These associations may or may not prove useful again to Manaf. But the larger question remains: what does Manaf Tlass have left to offer his country, or his supporters outside of it? He has given only one statement, to the Saudi-owned satellite news network Al-Arabiya, and one interview, to the Saudi-owned newspaper Asharq Alawsat. So there is little question that Riyadh thinks he’s got the X factor it’s looking for in the Syrian opposition. But is he reading from his own script, or theirs? And does he offer an alternative to Assad, or only an imitation?
During the first months of the Syrian uprising, Washington hoped that Bashar al-Assad himself could be the transitional figure by dumping some of his relatives and cronies, and carrying out long neglected promises of democratization.
“Bashar was given every chance by the international community and more importantly by his own people, to lead the reforms,” says Edward Djerejian, founder of Rice University’s Baker Institute, and a former U.S. ambassador to Damascus. “Washington, Paris, Saudi Arabia, Qatar—everyone gave him a pass to do the right thing.” But Bashar al-Assad is “a brutally weak leader,” Djerejian says, and rather than commit to a genuine opening or to cleaning up the savage security forces that surround him, he was persuaded by regime thugs that the only way to survive was through ruthless repression.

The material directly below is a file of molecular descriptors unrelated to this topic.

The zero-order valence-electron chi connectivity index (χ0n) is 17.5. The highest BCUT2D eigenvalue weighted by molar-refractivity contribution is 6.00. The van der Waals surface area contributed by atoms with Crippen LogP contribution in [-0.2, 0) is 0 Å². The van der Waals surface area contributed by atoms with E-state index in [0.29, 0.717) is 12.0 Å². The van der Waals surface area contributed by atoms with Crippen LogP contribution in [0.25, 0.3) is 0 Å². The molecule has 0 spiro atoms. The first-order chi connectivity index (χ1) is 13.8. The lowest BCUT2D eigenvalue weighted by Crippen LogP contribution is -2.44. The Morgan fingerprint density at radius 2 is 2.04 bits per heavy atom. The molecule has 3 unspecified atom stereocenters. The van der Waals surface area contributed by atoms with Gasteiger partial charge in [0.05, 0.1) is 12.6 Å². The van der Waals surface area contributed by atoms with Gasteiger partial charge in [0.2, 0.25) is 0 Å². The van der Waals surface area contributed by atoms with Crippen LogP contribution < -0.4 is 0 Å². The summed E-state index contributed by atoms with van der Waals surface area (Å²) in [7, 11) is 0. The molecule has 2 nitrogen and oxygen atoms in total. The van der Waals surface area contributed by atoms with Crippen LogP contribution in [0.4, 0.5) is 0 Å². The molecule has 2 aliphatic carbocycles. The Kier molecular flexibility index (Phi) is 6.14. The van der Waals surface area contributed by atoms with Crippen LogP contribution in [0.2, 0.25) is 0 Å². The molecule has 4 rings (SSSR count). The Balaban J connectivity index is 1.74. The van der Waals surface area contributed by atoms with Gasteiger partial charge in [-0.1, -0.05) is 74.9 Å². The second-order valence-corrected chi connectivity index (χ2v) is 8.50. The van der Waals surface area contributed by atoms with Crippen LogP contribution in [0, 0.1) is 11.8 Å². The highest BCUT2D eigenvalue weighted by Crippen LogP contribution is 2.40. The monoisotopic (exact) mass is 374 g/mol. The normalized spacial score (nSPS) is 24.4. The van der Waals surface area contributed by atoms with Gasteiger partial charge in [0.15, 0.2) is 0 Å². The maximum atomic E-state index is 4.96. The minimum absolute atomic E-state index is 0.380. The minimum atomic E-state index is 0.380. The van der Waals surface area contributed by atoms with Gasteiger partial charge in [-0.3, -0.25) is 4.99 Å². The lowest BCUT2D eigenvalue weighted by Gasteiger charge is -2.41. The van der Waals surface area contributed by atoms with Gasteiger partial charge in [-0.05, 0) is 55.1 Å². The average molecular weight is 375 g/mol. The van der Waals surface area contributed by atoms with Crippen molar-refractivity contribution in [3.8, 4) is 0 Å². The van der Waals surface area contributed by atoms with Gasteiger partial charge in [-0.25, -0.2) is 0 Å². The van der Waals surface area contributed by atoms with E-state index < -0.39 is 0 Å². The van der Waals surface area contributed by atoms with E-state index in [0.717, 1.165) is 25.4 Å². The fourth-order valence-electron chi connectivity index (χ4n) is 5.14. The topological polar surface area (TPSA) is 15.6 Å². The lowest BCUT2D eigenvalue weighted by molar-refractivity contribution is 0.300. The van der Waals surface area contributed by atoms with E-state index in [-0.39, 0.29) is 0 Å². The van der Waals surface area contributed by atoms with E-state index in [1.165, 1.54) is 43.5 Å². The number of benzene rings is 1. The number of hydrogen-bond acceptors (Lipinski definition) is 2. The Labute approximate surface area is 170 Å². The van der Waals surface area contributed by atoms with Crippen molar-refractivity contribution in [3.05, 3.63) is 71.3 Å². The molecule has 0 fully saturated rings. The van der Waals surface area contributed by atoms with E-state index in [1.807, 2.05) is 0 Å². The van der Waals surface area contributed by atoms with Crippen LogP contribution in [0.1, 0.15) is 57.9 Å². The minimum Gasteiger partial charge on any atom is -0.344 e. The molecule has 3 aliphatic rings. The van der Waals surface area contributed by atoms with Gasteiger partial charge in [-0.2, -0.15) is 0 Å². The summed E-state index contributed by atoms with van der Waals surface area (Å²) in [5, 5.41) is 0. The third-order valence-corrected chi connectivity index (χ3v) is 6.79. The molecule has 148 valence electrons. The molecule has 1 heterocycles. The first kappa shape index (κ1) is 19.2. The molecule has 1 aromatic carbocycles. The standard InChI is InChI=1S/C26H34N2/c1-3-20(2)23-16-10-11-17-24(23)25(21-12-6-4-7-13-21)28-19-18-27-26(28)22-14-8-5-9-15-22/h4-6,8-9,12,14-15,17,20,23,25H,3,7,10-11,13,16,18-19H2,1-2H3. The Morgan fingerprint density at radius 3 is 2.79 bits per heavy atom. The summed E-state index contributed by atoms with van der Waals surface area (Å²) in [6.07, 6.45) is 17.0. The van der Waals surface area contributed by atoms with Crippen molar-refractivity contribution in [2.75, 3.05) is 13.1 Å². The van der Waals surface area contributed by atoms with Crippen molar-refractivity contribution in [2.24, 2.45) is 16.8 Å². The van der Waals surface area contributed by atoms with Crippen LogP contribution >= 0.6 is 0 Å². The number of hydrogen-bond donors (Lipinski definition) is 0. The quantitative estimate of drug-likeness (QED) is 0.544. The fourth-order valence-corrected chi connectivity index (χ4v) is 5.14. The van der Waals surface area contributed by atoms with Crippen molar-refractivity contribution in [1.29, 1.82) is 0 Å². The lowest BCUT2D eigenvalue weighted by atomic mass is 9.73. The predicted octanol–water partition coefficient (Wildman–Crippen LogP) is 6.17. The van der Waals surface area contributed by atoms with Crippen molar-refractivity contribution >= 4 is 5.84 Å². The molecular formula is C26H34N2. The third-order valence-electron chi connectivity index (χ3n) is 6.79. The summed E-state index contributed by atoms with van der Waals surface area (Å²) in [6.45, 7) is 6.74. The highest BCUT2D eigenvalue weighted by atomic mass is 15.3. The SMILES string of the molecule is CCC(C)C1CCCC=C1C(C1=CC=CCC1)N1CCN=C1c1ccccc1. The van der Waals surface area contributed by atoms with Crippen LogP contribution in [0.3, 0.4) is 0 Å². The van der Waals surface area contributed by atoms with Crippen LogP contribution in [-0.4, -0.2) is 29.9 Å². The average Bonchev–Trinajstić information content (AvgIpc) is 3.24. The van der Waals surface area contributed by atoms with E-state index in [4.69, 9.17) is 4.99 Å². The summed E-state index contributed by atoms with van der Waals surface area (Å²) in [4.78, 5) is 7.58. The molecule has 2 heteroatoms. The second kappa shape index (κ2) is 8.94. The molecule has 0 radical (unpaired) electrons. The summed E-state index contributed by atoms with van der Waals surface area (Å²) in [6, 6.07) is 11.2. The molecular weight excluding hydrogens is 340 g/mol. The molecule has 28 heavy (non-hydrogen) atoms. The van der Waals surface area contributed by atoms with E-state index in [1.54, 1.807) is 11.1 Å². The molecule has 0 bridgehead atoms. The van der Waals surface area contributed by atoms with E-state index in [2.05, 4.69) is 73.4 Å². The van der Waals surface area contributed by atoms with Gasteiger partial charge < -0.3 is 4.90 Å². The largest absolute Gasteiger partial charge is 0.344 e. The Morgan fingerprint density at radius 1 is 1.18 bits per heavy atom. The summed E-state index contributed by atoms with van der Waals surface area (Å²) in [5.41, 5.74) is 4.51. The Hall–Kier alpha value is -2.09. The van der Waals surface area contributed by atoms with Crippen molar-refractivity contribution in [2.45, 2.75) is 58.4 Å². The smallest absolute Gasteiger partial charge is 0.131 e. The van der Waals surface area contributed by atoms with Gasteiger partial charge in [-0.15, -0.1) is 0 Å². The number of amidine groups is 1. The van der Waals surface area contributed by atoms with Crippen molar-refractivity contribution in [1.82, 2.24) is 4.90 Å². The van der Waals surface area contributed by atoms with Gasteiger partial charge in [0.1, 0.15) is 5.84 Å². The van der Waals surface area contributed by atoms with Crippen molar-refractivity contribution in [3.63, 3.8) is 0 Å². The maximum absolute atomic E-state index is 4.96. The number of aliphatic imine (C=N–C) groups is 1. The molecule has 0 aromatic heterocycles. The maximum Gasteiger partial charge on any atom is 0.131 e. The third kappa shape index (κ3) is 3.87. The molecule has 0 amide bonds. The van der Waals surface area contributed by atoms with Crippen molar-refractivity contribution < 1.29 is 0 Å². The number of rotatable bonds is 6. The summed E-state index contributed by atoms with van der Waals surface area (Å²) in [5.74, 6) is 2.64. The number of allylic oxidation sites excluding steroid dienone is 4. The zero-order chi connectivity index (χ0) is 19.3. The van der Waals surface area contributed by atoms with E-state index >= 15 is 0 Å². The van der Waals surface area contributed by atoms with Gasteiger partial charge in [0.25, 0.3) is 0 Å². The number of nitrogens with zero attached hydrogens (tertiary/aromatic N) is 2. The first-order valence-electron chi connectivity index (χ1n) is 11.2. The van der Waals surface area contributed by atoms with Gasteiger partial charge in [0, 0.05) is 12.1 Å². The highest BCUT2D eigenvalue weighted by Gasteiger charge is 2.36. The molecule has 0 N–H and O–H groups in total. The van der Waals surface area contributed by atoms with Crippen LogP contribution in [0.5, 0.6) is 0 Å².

“There should have been a coup at the beginning of the crisis, and I had hoped that the president [Bashar al-Assad] himself would have carried it out, namely a coup in favor of a political solution, citizens, and reform,” Tlass told the Saudi newspaper. As he knows, the widening combat makes any effort at reconciliation ever more difficult. “The longer the crisis lasts, the longer it will take Syria to recover,” he said in his one interview.
Since the international community gave up on Assad, it’s easy to understand why some turned to Manaf Tlass as an alternative. But he was the last hope for what may well be a lost hope. And whether he can step out of Assad’s shadow now remains to be seen.